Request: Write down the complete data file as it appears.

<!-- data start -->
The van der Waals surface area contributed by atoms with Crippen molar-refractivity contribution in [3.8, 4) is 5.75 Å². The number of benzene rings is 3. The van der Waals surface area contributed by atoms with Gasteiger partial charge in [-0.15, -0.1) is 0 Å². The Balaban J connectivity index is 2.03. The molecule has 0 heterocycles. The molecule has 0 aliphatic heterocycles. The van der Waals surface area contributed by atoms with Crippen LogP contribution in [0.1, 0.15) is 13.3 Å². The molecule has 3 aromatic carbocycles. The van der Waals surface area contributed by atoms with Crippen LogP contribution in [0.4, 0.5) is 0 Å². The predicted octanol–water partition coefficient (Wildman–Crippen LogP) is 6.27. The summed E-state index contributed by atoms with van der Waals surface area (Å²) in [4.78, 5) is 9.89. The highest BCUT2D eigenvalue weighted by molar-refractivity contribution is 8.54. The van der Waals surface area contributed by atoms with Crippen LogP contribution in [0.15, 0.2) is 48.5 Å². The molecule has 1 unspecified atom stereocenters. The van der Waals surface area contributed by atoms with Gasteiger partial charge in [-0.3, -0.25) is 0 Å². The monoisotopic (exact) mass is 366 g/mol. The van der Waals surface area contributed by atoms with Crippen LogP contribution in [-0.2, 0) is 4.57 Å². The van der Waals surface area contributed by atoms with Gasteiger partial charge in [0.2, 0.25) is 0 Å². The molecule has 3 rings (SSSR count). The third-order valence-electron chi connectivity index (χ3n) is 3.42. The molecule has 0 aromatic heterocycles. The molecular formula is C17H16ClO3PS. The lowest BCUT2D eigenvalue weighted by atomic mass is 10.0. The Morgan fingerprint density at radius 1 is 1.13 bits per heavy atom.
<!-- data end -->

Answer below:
The van der Waals surface area contributed by atoms with Crippen molar-refractivity contribution in [3.8, 4) is 5.75 Å². The number of benzene rings is 3. The van der Waals surface area contributed by atoms with Gasteiger partial charge in [-0.15, -0.1) is 0 Å². The Balaban J connectivity index is 2.03. The molecule has 0 heterocycles. The molecule has 0 aliphatic heterocycles. The van der Waals surface area contributed by atoms with Crippen LogP contribution in [0.1, 0.15) is 13.3 Å². The molecule has 3 aromatic carbocycles. The van der Waals surface area contributed by atoms with Crippen LogP contribution in [0.4, 0.5) is 0 Å². The predicted octanol–water partition coefficient (Wildman–Crippen LogP) is 6.27. The summed E-state index contributed by atoms with van der Waals surface area (Å²) in [4.78, 5) is 9.89. The highest BCUT2D eigenvalue weighted by molar-refractivity contribution is 8.54. The van der Waals surface area contributed by atoms with Crippen LogP contribution in [0.15, 0.2) is 48.5 Å². The molecule has 1 unspecified atom stereocenters. The van der Waals surface area contributed by atoms with Gasteiger partial charge in [-0.3, -0.25) is 0 Å². The monoisotopic (exact) mass is 366 g/mol. The van der Waals surface area contributed by atoms with Crippen LogP contribution in [-0.2, 0) is 4.57 Å². The van der Waals surface area contributed by atoms with Gasteiger partial charge in [0.2, 0.25) is 0 Å². The molecule has 3 rings (SSSR count). The third-order valence-electron chi connectivity index (χ3n) is 3.42. The molecule has 0 aromatic heterocycles. The molecular formula is C17H16ClO3PS. The lowest BCUT2D eigenvalue weighted by atomic mass is 10.0. The Morgan fingerprint density at radius 1 is 1.13 bits per heavy atom.